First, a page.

Bitcoin had a tough Tuesday, plummeting nearly 10 percent in one day that should have been the occasion for a celebratory rally. For the first time, Bitcoin became legal tender in a sovereign nation, El Salvador. But technical glitches surrounding the introduction and demonstrations against the introduction of crypto spoiled the debut and affected other digital currencies.
The problems were the kind that can arise with any mass introduction – especially by a government – and the immediate disruptions can prove to be minor and short-lived. However, they point to a larger unknown that could be far more significant to the evolution of Bitcoin: will people actually embrace it?
I remember in the mid-1990s when one of the biggest questions for internet investors was how many people would be willing to buy PCs, pay access fees, and learn about computers and browsers in order to use the World Wide Web. Only with mass adoption (which it did, of course) would corporations, governments, and other entities build fiber optic cables, servers, and other infrastructures that would make the Internet fast, cheap, and ubiquitous.
The same goes for crypto. Some digital currencies can thrive in the background, with activity largely limited to small groups of specialized users and most people otherwise unaware of it. But much of the promise of crypto takes billions of people to incorporate into their daily routines; This, in turn, will fuel the hardware, software, and other investments that can make crypto fast, cheap, easy to use, and, like the internet, ubiquitous.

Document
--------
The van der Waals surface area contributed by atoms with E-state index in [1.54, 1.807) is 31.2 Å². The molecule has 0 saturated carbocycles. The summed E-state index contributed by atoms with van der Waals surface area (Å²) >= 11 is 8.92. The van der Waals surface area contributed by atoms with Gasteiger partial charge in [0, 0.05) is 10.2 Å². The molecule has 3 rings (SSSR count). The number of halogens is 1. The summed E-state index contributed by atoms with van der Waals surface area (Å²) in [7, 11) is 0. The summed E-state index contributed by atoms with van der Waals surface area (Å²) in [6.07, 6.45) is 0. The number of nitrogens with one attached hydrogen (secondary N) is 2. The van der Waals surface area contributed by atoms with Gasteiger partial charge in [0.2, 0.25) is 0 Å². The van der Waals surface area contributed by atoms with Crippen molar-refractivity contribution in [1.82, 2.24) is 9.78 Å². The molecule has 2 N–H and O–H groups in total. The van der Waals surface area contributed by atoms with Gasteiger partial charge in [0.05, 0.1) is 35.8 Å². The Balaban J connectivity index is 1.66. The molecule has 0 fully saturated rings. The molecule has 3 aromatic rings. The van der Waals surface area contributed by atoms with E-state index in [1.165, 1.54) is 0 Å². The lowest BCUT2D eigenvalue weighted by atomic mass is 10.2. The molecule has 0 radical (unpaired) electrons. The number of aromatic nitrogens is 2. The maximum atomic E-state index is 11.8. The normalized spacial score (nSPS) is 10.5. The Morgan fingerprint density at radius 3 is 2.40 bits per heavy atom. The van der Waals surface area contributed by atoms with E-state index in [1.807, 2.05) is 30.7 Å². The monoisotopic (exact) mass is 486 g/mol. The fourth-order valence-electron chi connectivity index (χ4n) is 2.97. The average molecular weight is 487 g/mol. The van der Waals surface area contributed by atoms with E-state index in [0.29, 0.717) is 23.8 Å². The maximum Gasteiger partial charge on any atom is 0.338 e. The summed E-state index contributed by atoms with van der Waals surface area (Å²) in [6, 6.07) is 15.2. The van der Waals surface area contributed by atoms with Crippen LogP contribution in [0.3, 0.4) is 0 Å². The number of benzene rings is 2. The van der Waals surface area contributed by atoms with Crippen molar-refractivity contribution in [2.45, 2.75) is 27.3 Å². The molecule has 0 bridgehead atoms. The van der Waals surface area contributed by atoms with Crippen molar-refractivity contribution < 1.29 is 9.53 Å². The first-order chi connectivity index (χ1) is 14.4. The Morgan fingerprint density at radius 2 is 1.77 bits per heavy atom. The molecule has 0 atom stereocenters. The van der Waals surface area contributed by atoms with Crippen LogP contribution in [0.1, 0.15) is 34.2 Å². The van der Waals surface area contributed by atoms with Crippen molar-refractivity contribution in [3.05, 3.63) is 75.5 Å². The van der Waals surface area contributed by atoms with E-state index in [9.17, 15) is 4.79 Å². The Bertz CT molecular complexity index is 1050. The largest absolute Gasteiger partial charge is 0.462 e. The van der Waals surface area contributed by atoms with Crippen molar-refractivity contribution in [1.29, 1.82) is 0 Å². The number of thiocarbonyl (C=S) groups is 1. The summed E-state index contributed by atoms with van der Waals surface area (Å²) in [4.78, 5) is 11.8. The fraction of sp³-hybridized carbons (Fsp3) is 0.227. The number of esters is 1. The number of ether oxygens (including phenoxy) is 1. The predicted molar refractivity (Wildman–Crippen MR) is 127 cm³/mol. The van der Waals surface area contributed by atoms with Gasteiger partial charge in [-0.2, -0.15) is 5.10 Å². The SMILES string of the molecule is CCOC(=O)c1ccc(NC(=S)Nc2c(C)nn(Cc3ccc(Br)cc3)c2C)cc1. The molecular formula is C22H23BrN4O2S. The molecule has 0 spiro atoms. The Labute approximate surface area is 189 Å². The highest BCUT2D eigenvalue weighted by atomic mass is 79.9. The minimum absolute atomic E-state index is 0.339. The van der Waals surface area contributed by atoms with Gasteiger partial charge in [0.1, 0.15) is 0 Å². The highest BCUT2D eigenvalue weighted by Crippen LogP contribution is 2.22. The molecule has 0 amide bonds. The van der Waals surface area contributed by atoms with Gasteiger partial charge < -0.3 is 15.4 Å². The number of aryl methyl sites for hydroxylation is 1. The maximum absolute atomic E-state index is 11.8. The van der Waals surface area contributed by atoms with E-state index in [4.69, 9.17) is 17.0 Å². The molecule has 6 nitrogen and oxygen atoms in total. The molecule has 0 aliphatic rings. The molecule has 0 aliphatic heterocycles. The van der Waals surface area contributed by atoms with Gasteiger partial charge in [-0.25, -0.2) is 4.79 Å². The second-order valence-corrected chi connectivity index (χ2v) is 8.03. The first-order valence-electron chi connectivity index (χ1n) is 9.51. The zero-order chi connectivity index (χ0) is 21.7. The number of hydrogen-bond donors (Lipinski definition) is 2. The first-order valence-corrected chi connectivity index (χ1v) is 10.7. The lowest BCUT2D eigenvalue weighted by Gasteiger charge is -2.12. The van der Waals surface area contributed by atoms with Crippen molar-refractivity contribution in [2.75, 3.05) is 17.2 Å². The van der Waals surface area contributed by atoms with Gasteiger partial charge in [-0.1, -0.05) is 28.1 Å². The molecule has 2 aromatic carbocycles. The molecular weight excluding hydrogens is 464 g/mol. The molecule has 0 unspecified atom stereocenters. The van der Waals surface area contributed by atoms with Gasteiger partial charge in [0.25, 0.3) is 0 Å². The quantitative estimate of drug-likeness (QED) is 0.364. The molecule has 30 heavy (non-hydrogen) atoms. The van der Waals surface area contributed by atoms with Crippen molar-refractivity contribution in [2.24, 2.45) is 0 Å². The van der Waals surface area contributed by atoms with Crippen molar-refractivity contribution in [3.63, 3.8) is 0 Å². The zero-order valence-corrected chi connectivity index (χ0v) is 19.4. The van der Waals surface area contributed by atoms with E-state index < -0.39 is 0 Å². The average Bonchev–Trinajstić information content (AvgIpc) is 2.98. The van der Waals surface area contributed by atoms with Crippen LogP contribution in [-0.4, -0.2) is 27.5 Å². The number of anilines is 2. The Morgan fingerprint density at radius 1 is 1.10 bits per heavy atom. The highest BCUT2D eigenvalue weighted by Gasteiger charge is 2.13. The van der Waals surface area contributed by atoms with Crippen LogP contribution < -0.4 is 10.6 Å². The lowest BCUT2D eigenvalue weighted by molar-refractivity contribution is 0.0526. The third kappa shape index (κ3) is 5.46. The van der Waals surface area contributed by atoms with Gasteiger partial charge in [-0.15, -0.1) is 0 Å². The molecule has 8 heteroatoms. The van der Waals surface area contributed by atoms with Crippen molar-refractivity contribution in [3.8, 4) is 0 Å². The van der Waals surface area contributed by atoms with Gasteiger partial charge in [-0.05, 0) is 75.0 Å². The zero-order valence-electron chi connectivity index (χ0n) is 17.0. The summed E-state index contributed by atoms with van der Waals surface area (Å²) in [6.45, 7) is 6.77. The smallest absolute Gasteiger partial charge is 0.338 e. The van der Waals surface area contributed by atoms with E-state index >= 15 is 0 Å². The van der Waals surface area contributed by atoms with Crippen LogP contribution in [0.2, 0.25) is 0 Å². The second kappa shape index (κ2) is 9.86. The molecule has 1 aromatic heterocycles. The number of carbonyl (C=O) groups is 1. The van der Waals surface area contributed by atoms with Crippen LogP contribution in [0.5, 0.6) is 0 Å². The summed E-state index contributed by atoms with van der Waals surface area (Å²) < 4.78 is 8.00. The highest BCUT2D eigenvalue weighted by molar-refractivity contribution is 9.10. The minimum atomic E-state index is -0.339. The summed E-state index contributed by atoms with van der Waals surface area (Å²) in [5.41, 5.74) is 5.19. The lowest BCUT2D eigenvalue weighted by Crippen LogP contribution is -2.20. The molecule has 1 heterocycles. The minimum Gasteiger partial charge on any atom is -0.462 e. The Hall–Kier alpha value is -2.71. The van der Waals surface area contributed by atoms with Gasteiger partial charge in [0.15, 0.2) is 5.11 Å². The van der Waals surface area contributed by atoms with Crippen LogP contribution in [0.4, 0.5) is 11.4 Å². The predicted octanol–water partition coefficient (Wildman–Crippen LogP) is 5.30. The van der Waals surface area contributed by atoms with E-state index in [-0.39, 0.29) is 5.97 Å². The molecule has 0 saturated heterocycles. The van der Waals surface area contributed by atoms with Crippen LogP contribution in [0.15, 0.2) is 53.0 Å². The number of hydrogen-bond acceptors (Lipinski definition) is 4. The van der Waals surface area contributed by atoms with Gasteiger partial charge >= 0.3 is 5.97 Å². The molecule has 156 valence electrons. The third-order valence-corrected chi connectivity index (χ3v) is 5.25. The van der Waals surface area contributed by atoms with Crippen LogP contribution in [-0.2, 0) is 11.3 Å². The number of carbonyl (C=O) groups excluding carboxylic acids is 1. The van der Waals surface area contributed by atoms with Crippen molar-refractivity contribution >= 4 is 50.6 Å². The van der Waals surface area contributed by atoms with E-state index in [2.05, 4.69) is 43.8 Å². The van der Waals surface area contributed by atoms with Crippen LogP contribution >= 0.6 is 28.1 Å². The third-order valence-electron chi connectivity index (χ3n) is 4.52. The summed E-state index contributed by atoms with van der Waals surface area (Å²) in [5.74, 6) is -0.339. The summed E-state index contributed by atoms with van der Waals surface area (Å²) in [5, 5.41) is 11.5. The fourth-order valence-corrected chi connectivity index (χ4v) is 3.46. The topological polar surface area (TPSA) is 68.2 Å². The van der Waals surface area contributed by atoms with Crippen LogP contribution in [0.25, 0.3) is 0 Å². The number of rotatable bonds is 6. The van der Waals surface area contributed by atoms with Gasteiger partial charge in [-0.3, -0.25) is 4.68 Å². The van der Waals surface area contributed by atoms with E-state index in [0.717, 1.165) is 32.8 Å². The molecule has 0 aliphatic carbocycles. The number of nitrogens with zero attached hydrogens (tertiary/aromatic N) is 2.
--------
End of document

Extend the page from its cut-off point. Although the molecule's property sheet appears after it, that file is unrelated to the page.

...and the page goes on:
Most crypto users to this day fall into one of four categories: tech enthusiasts who love the idea; Investors who love the volatility, leverage, and unregulated nature of the market; People who really need it (including residents of countries with failed currencies and financial repression, people repatriating small amounts of money overseas, and ransomware crooks); and specialists for niche applications. One reason for the lack of distribution is that the “killer app” is not yet so attractive and powerful that it is accepted by almost everyone. But another reason is the government’s rejection and the sheer novelty of the idea.
El Salvador is a test case of how crypto can thrive with active government support and encouragement. An estimated 10 to 20 percent of El Salvador’s population already used crypto – as is typical of Latin American countries that rely heavily on remittances from foreign workers – and the government is giving all residents $ 30 in Bitcoin, which should encourage more familiarity . If crypto cannot find quick and enthusiastic adoption under these conditions, investors need to rethink its overall value proposition.
Success in El Salvador may be inspiring and could encourage multinational corporations like McDonald’s Corp. Induce the establishment of robust procedures for dealing with Bitcoin, including financial reporting, legal issues, custody, cash management, investments, hedging, and other functions. Once these were standardized, it would make the adoption of crypto anywhere a lot easier. But that only happens if many customers actually use Bitcoin. If El Salvador continues to be based on US dollars and Bitcoin is only used to buy dollars from the government, or if the government stops the experiment in a few months, that opportunity will be wasted.
This was a daily occurrence in a small tavern. The rollout struggled, but it wasn’t as much of a disaster as Healthcare.gov or Windows 8. And the decline in the price of Bitcoin is not an uncommon event in historical terms for a digital currency that has had its share of even greater fluctuations.
As far as this is a big story, and I don’t think it’s price moves now; it’s more about what’s going to happen in the next few months. A catastrophic failure in El Salvador won’t ruin digital currencies, but it will force a downward revision of the potential market share of many crypto ideas. A success in El Salvador could lead to equally large upward corrections.